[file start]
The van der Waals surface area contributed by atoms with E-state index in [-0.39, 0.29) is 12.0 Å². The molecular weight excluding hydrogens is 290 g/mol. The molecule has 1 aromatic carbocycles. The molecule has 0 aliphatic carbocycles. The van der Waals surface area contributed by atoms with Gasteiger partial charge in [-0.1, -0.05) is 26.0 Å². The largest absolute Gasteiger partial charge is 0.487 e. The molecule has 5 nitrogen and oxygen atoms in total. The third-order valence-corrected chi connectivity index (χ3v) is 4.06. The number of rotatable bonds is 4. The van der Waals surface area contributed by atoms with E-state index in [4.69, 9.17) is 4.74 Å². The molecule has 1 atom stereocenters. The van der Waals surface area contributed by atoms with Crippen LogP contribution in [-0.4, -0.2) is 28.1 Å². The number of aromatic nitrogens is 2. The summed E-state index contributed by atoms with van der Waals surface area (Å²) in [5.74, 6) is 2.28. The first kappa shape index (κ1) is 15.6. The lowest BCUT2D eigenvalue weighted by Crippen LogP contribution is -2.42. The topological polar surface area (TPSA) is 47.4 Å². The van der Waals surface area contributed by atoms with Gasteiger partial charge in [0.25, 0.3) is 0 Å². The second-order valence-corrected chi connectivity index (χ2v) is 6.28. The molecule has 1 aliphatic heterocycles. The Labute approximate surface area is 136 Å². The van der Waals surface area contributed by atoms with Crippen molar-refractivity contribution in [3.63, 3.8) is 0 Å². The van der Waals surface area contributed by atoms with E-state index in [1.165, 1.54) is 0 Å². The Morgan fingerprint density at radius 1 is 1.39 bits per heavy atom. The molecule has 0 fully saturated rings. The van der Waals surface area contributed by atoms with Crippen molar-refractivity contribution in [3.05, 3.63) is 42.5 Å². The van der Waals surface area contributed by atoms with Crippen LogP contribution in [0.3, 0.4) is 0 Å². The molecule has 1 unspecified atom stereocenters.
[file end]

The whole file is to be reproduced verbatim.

The van der Waals surface area contributed by atoms with E-state index in [-0.39, 0.29) is 12.0 Å². The molecular weight excluding hydrogens is 290 g/mol. The molecule has 1 aromatic carbocycles. The molecule has 0 aliphatic carbocycles. The van der Waals surface area contributed by atoms with Gasteiger partial charge in [-0.1, -0.05) is 26.0 Å². The largest absolute Gasteiger partial charge is 0.487 e. The molecule has 5 nitrogen and oxygen atoms in total. The third-order valence-corrected chi connectivity index (χ3v) is 4.06. The number of rotatable bonds is 4. The van der Waals surface area contributed by atoms with E-state index in [4.69, 9.17) is 4.74 Å². The molecule has 1 atom stereocenters. The van der Waals surface area contributed by atoms with Crippen LogP contribution in [-0.4, -0.2) is 28.1 Å². The number of aromatic nitrogens is 2. The summed E-state index contributed by atoms with van der Waals surface area (Å²) in [5.74, 6) is 2.28. The first kappa shape index (κ1) is 15.6. The lowest BCUT2D eigenvalue weighted by Crippen LogP contribution is -2.42. The topological polar surface area (TPSA) is 47.4 Å². The van der Waals surface area contributed by atoms with Gasteiger partial charge in [0.25, 0.3) is 0 Å². The second-order valence-corrected chi connectivity index (χ2v) is 6.28. The molecule has 1 aliphatic heterocycles. The Labute approximate surface area is 136 Å². The van der Waals surface area contributed by atoms with Crippen molar-refractivity contribution in [3.63, 3.8) is 0 Å². The van der Waals surface area contributed by atoms with E-state index in [1.165, 1.54) is 0 Å². The Morgan fingerprint density at radius 1 is 1.39 bits per heavy atom. The molecule has 0 fully saturated rings. The van der Waals surface area contributed by atoms with Crippen molar-refractivity contribution in [3.05, 3.63) is 42.5 Å². The van der Waals surface area contributed by atoms with Crippen LogP contribution in [0.3, 0.4) is 0 Å². The molecule has 1 unspecified atom stereocenters.